The season 4 finale of Fargo begins with a montage of all those we’ve lost across the season. In the wake of all this destruction and bloodshed, Loy meets with Ebal and hands over Donatello’s ring. This seems to be a symbol for the war to be over but for now, Ebal simply tells him, “I’ll get back to you” before exchanging a warm smile with Zero who’s given back to the Italians.
Not long after, a cacophonous blend of different instruments joins various shots as Oraetta makes bail thanks to an unknown payer. Is it Josto? Well, we’ll soon find out! Josto himself knocks out Dr. Harvard and bundles him in a car alongside his bloodied father-in-law Milvin. Eventually he lights a cigarette and ignites a pool of gasoline under the car, walking away as the entire vehicle goes up in flames.
At the Gadfly Hotel, Loy looks out his hotel window as the doors swing open slowly. The scene suddenly cuts to Josto while an assassin shows up, telling Josto that Cannon has been taken care of and he’s dead now. The gunman? Leon.
However, Leon’s stopped at the last second by Opal who strangles him and stops the gunshot from being sounded. Josto heads out his office and finds Oraetta standing alongside all the Italians.
After Gaetano’s death and his sexual relations with Oraetta, the Fadda convict Josto of crimes against the family. Apparently Oraetta has revealed all, including him mentioning killing his own Father in hospital. Josto’s words in response fall on deaf ears. They’re in the new world now and because of that, Josto is forced into submission and taken away. He’s not the only one though, as Oraetta joins him.
After squabbling in the car, Josto and Oraetta are led out to a freshly dug grave where the former begs for his life. Joe eventually shoots him in cold blood, with our deranged Angel Of Darkness watching him bleed out with joy. As she stares over Joe’s shoulder, she notices the ghost watching her and prepares for the inevitable herself. With Josto and Oraetta dead, it looks like this nightmare is finally ready to be over.
At Ethelrida’s house, Loy shows up and notices the door ajar. He heads inside and finds the place empty save for Satchel, who’s alive and well, in the bedroom playing cards.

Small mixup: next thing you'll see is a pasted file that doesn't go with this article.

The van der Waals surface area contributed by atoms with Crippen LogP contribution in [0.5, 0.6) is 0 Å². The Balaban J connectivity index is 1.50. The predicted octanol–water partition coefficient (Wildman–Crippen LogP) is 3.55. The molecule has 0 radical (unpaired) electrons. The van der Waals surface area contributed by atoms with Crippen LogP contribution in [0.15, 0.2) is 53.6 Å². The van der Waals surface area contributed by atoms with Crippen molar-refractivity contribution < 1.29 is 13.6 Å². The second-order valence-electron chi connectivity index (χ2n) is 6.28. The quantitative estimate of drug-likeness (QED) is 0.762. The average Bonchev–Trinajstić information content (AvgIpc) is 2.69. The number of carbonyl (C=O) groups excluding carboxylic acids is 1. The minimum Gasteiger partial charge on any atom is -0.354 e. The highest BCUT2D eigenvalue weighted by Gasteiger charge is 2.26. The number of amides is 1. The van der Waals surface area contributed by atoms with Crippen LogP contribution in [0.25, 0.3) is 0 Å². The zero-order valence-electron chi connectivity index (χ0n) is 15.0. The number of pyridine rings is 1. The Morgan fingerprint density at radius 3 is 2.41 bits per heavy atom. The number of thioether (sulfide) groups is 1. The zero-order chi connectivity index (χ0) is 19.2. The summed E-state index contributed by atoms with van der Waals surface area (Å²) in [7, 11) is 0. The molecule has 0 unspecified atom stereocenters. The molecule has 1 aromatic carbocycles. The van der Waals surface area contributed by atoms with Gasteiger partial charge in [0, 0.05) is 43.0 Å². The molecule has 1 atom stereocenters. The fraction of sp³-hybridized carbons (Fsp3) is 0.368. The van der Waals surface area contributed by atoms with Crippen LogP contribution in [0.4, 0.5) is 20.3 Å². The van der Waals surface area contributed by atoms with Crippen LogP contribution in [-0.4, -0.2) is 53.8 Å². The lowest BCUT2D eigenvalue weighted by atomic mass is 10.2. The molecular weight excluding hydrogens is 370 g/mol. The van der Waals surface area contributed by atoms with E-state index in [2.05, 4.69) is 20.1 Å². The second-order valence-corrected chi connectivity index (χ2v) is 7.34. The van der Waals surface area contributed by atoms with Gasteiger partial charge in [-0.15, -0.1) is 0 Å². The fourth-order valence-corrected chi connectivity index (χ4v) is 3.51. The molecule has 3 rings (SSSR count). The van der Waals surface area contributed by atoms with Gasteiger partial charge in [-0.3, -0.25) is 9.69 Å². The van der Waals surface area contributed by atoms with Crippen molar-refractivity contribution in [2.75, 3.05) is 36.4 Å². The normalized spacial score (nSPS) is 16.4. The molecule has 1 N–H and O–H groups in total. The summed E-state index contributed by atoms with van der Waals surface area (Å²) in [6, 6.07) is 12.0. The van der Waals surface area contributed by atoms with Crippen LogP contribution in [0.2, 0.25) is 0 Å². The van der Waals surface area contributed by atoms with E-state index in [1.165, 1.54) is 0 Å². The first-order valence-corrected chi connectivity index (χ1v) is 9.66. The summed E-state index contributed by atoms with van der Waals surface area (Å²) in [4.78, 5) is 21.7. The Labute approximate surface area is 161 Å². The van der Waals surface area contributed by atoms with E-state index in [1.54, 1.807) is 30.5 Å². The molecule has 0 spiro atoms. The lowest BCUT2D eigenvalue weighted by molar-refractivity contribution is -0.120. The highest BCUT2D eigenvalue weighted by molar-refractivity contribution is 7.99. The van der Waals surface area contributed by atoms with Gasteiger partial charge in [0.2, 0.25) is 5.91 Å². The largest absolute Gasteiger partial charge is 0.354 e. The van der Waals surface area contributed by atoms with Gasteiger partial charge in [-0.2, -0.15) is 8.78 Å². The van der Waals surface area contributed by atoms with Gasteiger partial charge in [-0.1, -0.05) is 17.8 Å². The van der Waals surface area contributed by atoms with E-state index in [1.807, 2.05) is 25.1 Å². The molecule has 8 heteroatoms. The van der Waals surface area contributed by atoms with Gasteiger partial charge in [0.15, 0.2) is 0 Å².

As we fade to black, the next scene pans across various areas of Kansas City as Loy and Ebal meet to discuss business. Ebal has a few adjustments to the deal, including taking half of Loy’s business.
Loy does his best to stay calm but as Ebal starts divulging his plan, Loy knows it’s a hopeless case to fight against. The reality is that the Italians will easily kill him and get someone else to take his place. It’s a glass half-full situation, at least that’s how it’s explained to him, with Loy told that they’re leaving him half and he’s now working for the Italians.
Loy makes his decision, tired of fighting and with his boy back at home, and eventually decides that the war is over. As he smiles, looking at his family, Zelmare sneaks up behind him and stabs the man in the back.
“For Swanee,” She mutters triumphantly. From inside, his boy sees Loy bleeding out on the floor and watches as Zelmare drops the knife to the ground, telling him to be quiet and walking away.
As we cut across to Ethelrida, she grabs her suitcases and leaves the frame, just as a gunshot pierces the air.
During a mid-season credit shot we cut back to the moments of Satchel walking down the road, faded under a scene of Mike Milligan (the hitman from season 2) driving down the road. This seems to hint that Mike is actually Satchel, linking the two seasons together for a final, fitting shot of him cocking his gun.
The Episode Review
After last episode’s bloodbath, episode 11 works as a sombre encore; a 37 minute slice of drama that closes out all the big plot points while giving a decent ending to most of the characters involved.
Loy’s ending is certainly fitting, with him smiling at his family before meeting his demise at the hands of the one loose end he’d assumed was dealt with. Josto and Oraetta too have good endings, and the final aerial shot of them together seems to suit their doomed time together. It also helps that we receive a nice montage of all those lost along the way too, showing just what they’ve been fighting for all this time.
And what about that big reveal during the mid-credit scene too? What a lovely way to pay homage to those seasons that have come before and the revelation that this works as a prequel of sorts to season 2 is a nice touch.
Season 4 has arguably been the weakest of the stories we’ve seen grace this anthological series so far but the final couple of episodes have pulled everything together for a nice conclusion to this tale.
It hasn’t been perfect but this has undoubtedly been an enjoyable romp nonetheless, and one I hope is renewed for season 5.